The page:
Are we really asking the right question?
Instead writing in generalities or concepts I feel it’s much more powerful and valuable to share actual situations or questions I encounter from our parents. I get so many parenting questions along the same lines. Here is part of a recent email from a mother with a very common question (I have changed the names):
“. . . My daughter Kreslyn is very shy and reserved around other people and I'd like her to build some confidence before starting kindergarten in the fall. She was born with hearing and speech problems and is also an only child so I suppose she's always been a bit overprotected. Sometimes I don't feel like I'm challenging her enough. But since she's so sensitive it can be hard to know when is the right time to push and when to let things let go. I guess I want to make sure I do everything I can to help her reach her potential and teach her that the best things in life come from doing things that are difficult. . . “
Here is part of my response back:
“. . . You can tell Kreslyn I was also very shy when I was young. Shyness is near and dear to my heart. I wish someone had taught me when I was young that shyness is just a fear. I love to teach children and parents the phrase “Every time I back away from a fear the FEAR gets bigger, but every time I power through a fear YOU get bigger!” Being sensitive is a very good thing in all children but it should never be allowed to be an excuse or crutch for backing away from anything.
Here is the key to how you (and we) can help Kreslyn - Make Kreslyn face discomfort often and make sure she powers through it. Then make her do things she does not want to do often. Both have to be done consistently and frequently. Then the intensity of these emotions need to be increased with success and time. This builds “strong” children. Our program is specifically designed to do both in every class our students takes. Doing the opposite develops weak children. Tell Kreslyn karate is hard work. Kids need to skin their knees and eat dirt!
Don’t worry it is very natural for mothers to protect their children. Parents have to work hard to stand back. I am sure you have seen this on the internet recently: “First child eats dirt. Parent calls the doctor. Second child eats dirt. Parent cleans out his mouth. Three child eats dirt. The parent wonders if she really needs to feed him lunch.. . .”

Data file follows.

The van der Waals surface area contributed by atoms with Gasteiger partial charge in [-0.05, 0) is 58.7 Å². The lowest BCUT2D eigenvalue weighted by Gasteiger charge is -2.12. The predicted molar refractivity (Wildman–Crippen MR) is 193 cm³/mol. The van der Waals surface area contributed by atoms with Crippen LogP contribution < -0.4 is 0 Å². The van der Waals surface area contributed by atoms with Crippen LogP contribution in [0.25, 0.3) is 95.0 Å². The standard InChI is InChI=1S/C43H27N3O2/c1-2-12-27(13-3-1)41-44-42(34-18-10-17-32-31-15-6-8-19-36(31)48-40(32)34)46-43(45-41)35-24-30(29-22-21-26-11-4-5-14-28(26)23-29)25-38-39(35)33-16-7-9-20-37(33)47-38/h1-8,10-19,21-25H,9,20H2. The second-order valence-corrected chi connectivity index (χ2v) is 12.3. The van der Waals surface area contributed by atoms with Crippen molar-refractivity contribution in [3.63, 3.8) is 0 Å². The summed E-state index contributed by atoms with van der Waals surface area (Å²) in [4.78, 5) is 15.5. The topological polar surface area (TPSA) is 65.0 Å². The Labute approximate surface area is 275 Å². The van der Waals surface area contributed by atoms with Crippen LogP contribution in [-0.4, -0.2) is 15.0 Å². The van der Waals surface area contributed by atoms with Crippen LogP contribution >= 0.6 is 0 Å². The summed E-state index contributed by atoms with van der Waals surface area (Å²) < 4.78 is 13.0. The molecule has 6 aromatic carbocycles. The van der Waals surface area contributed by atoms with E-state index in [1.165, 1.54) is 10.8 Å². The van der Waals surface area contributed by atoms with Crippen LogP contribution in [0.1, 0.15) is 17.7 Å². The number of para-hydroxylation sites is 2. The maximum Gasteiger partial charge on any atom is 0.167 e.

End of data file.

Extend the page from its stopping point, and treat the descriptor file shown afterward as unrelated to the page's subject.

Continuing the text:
So, lets finish by getting back to the original question of this article – “Are we over protecting our child?”
Let’s start by backing up a little. When human babies are born they practically need someone 24/7 to care and do almost everything for them in order to survive. Thank goodness mothers are hard wired to do this! The hormone oxytocin and the drive to nurture is strong in mothers.
But this can work against us as our children grow up. Add to this the excessive and counterproductive fear and paranoia we have for everything from abductions, to flu’s, to school shootings, to bad weather. No wonder we never let them play outside on their own, we solve all their problems and cover them in anti-bacterial lotion?
I believe the question is not “Are we over protecting our children?” but instead “Are we SHIFTING our roles as parents as our children grow and develop?”
If we treat and care for our children like we did in their first six months of life they will become weak. A good case in point is the human immune system. The immune system, like everything else, becomes stronger with stress. If constantly exposed to bugs and viruses a person’s immune system becomes healthy and strong. What makes us sick is not the bugs and viruses, it is the inability of our body to fight them off. Stress makes everything about us stronger! You need to shift your role as a parent so your children get the progressively higher levels of stress they need in order to grow strong.
Okay, here is the key. You need to make these role shifts as a parent to raise strong, independent and successful children: You must go from Caregiver/Teacher to Manager/Coach to Consultant/Mentor. When the shift occurs may be different for each child but I think if you are perceptive it will be easy to tell.
So, the real question is: Are you shifting your role as a parent? Are you and your spouse still treating your 8 year old more like a six months old? How about your 13 year old? Now about your 18 year old?
Yours for stronger kids,